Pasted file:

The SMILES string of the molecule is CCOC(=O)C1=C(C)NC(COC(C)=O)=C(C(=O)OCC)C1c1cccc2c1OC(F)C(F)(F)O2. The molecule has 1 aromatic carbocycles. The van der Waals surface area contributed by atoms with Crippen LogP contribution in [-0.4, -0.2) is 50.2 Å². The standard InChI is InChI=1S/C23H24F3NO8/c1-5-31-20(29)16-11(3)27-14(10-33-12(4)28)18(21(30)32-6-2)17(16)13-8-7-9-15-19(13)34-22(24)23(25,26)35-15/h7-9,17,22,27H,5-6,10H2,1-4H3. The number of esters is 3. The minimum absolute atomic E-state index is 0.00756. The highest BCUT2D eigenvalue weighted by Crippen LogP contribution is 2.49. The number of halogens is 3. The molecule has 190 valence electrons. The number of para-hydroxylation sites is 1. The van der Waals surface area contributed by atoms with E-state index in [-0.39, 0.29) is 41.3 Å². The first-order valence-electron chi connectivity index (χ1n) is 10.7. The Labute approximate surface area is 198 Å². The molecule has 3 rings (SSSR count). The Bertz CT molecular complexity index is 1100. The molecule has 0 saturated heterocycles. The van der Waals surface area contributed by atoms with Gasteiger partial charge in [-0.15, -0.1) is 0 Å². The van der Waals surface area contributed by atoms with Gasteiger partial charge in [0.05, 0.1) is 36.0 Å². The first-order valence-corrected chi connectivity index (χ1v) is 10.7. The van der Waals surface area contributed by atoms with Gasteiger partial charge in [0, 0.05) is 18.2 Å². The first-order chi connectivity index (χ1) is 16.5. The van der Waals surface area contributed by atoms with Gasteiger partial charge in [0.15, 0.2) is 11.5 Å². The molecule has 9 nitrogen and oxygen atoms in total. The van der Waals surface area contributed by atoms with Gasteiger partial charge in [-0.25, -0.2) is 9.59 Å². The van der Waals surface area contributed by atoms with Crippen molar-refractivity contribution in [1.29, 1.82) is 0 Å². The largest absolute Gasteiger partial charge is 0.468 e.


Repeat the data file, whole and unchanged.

The SMILES string of the molecule is CCOC(=O)C1=C(C)NC(COC(C)=O)=C(C(=O)OCC)C1c1cccc2c1OC(F)C(F)(F)O2. The molecule has 1 aromatic carbocycles. The van der Waals surface area contributed by atoms with Crippen LogP contribution in [-0.4, -0.2) is 50.2 Å². The standard InChI is InChI=1S/C23H24F3NO8/c1-5-31-20(29)16-11(3)27-14(10-33-12(4)28)18(21(30)32-6-2)17(16)13-8-7-9-15-19(13)34-22(24)23(25,26)35-15/h7-9,17,22,27H,5-6,10H2,1-4H3. The number of esters is 3. The minimum absolute atomic E-state index is 0.00756. The highest BCUT2D eigenvalue weighted by Crippen LogP contribution is 2.49. The number of halogens is 3. The molecule has 190 valence electrons. The number of para-hydroxylation sites is 1. The van der Waals surface area contributed by atoms with E-state index in [-0.39, 0.29) is 41.3 Å². The first-order valence-electron chi connectivity index (χ1n) is 10.7. The Labute approximate surface area is 198 Å². The molecule has 3 rings (SSSR count). The Bertz CT molecular complexity index is 1100. The molecule has 0 saturated heterocycles. The van der Waals surface area contributed by atoms with Gasteiger partial charge in [-0.15, -0.1) is 0 Å². The van der Waals surface area contributed by atoms with Gasteiger partial charge in [0.05, 0.1) is 36.0 Å². The first-order valence-corrected chi connectivity index (χ1v) is 10.7. The van der Waals surface area contributed by atoms with Gasteiger partial charge in [0, 0.05) is 18.2 Å². The first-order chi connectivity index (χ1) is 16.5. The van der Waals surface area contributed by atoms with Gasteiger partial charge in [0.15, 0.2) is 11.5 Å². The molecule has 9 nitrogen and oxygen atoms in total. The van der Waals surface area contributed by atoms with Gasteiger partial charge in [-0.25, -0.2) is 9.59 Å². The van der Waals surface area contributed by atoms with Crippen molar-refractivity contribution in [1.29, 1.82) is 0 Å². The largest absolute Gasteiger partial charge is 0.468 e.